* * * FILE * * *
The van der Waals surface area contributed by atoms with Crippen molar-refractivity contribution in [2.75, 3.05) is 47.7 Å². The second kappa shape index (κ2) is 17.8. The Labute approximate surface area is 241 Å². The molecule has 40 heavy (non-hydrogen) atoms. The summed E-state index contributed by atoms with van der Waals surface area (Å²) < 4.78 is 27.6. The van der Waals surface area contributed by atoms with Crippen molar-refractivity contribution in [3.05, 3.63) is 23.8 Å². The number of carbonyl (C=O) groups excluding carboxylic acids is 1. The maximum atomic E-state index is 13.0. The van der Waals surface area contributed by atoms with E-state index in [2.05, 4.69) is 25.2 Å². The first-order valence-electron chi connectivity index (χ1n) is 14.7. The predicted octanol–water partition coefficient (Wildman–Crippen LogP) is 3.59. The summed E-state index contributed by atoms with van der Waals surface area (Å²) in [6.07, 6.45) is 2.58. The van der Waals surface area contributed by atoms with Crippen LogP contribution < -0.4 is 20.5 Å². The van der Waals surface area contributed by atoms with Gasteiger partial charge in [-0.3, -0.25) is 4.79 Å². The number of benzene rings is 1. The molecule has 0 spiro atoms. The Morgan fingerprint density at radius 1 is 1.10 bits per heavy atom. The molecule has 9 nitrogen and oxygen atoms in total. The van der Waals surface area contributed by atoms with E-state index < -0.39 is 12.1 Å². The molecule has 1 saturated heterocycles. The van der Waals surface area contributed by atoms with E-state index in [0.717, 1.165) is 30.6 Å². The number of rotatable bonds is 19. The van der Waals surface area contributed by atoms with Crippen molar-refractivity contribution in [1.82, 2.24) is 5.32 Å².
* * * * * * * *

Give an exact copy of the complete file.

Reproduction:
The van der Waals surface area contributed by atoms with Crippen molar-refractivity contribution in [2.75, 3.05) is 47.7 Å². The second kappa shape index (κ2) is 17.8. The Labute approximate surface area is 241 Å². The molecule has 40 heavy (non-hydrogen) atoms. The summed E-state index contributed by atoms with van der Waals surface area (Å²) < 4.78 is 27.6. The van der Waals surface area contributed by atoms with Crippen molar-refractivity contribution in [3.05, 3.63) is 23.8 Å². The number of carbonyl (C=O) groups excluding carboxylic acids is 1. The maximum atomic E-state index is 13.0. The van der Waals surface area contributed by atoms with E-state index in [2.05, 4.69) is 25.2 Å². The first-order valence-electron chi connectivity index (χ1n) is 14.7. The predicted octanol–water partition coefficient (Wildman–Crippen LogP) is 3.59. The summed E-state index contributed by atoms with van der Waals surface area (Å²) in [6.07, 6.45) is 2.58. The van der Waals surface area contributed by atoms with Crippen LogP contribution < -0.4 is 20.5 Å². The van der Waals surface area contributed by atoms with Gasteiger partial charge in [-0.3, -0.25) is 4.79 Å². The number of benzene rings is 1. The molecule has 0 spiro atoms. The Morgan fingerprint density at radius 1 is 1.10 bits per heavy atom. The molecule has 9 nitrogen and oxygen atoms in total. The van der Waals surface area contributed by atoms with E-state index < -0.39 is 12.1 Å². The molecule has 1 saturated heterocycles. The van der Waals surface area contributed by atoms with E-state index in [0.717, 1.165) is 30.6 Å². The number of rotatable bonds is 19. The van der Waals surface area contributed by atoms with Crippen molar-refractivity contribution in [1.82, 2.24) is 5.32 Å².